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Biological Chemistry

你好 from Beijing

by Bibiana Campos Seijo
October 31, 2016 | APPEARED IN VOLUME 94, ISSUE 43

I have just come back from Beijing, where I have been attending the American Chemical Society Publications symposium Innovation in Molecular Science. I hadn’t visited China for a few years so was pleased to be back and be able to witness the rapid pace of change that has been documented.

The three-day symposium was coorganized by ACS and the Institute of Chemistry of the Chinese Academy of Sciences.

The diversity of the panel of speakers at the symposium was excellent and refreshing. There was a good male-to-female ratio as well as national-to-international. Diversity applied not only to the speakers but also to the breadth of science discussed. The content was divided into five tracks that included the chemistry-biology interface, sustainable chemistry and energy, supramolecular self-assembly, molecular catalysis and selective synthesis, and functional molecular materials.

The track on molecular catalysis and selective synthesis was kicked off by Eiichi Nakamura from the University of Tokyo. His talk was a master class in iron catalysis and the electron microscopy methods his group has developed to study the course of chemical reactions, which he exemplified with a bucky ferrocene compound that had undergone a C–C bond reorganization.

In the chemistry-biology interface track, we saw, among many others, brilliant talks by the University of Utah’s Cynthia Burrows and Jinwoo Cheon of South Korea’s Yonsei University.

The focus of Burrows’s talk was DNA structure and folding dynamics. She explained how her group has used a nanopore embedded in a lipid bilayer as a single-molecule analytical tool: Folded DNA structures are immobilized in the pore until they unfold; once they unfold, they translocate through the pore aided by an electrophoretic force. This allows her team to determine the distribution of different DNA folds as well as the speed at which they unfold.

Cheon talked about the use of magnetic nanoparticles and their potential application in sensing, targeting, and signaling of cells in selective and efficient ways. He focused on applications around the treatment of hearing disorders, an area that is in its infancy and that C&EN has covered in recent times.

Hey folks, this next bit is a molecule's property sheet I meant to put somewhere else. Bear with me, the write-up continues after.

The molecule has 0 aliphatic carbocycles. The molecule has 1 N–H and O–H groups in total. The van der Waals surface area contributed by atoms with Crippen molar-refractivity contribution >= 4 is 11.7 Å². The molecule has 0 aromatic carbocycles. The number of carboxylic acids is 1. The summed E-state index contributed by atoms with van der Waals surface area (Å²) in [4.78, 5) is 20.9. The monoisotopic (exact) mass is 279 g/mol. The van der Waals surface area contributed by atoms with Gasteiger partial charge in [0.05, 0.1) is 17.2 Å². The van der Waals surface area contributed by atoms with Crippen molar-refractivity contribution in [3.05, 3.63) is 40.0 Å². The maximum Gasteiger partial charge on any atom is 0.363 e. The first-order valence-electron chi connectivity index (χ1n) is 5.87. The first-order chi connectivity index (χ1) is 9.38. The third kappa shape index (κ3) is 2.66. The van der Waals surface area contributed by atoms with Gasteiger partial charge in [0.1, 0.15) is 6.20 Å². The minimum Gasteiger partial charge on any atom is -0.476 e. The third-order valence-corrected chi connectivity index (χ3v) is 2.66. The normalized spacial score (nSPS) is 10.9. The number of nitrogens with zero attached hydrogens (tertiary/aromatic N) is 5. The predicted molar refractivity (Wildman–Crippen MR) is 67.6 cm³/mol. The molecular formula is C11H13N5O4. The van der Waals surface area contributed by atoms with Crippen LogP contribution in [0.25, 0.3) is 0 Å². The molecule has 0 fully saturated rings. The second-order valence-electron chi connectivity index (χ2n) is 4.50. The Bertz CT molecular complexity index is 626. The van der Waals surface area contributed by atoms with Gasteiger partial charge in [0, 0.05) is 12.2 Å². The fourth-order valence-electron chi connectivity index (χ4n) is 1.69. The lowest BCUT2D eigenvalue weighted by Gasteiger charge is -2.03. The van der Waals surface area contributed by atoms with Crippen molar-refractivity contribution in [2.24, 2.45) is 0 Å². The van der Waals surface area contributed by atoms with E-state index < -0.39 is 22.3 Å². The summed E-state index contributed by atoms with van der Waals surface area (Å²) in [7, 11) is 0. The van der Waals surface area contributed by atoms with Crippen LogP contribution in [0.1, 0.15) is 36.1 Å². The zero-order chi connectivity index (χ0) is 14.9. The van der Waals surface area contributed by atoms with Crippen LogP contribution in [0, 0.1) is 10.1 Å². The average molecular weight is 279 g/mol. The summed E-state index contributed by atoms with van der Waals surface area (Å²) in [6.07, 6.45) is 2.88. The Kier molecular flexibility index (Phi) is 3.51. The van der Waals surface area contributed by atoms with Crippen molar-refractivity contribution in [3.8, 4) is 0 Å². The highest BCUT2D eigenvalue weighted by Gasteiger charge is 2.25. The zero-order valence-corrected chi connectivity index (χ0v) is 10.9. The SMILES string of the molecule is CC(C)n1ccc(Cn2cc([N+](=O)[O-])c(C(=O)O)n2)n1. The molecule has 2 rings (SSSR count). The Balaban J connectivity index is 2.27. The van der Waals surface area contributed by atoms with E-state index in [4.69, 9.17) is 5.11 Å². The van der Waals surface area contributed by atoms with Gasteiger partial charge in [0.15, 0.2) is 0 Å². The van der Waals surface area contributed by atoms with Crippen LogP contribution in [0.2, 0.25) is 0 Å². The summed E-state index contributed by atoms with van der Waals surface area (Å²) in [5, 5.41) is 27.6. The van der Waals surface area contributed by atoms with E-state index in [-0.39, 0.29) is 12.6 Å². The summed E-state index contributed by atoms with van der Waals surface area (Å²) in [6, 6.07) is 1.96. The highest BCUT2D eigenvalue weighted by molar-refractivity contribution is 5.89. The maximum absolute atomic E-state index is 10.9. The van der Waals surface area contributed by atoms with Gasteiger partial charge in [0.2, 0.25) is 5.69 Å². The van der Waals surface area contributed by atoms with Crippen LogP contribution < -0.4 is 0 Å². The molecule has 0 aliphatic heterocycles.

One of the highlights from the sustainable chemistry and energy track was a talk about artificial photosynthesis by Peidong Yang of the University of California, Berkeley. During his talk, Yang stressed that although conversion of solar into chemical energy is a desirable goal and a hot research area, so far we have not succeeded at creating systems that are able to achieve this with the necessary efficiency, durability, and cost. He called for better design of light-harvesting materials as well as of catalysts, and he gave some examples of potential strategies—what he called cyborgian design, that is, interfacing biotic and abiotic components to create something that’s half machine, half life.

After the symposium had concluded, it was an honor to be able to participate in ICCAS’s 60th anniversary celebrations. The institute’s director, Deqing Zhang, led a series of talks, including ones by former directors such as Lilan Zhu, who after her stint as ICCAS director went on to lead China’s Ministry of Science & Technology. Other dignitaries included Jiannian Yao, president of the Chinese Chemical Society and vice president of the National Natural Sciences Foundation of China, as well as directors of Chinese Academy of Sciences centers and institutes around China, including Kuiling Ding, director of the Shanghai Institute of Organic Chemistry, and Tao Zhang, director of the Dalian Institute of Chemical Physics.

The event ended with a tour of a permanent museum about ICCAS that contains memorabilia such as books, papers, samples, and photographs of the many occasions that the institute has celebrated in the past 60 years. If you haven’t yet read the profile C&EN’s Mitch Jacoby wrote about ICCAS, I invite you to do that (Oct. 10, page 18). Here’s to another 60 years!

Views expressed on this page are those of the author and not necessarily those of ACS.



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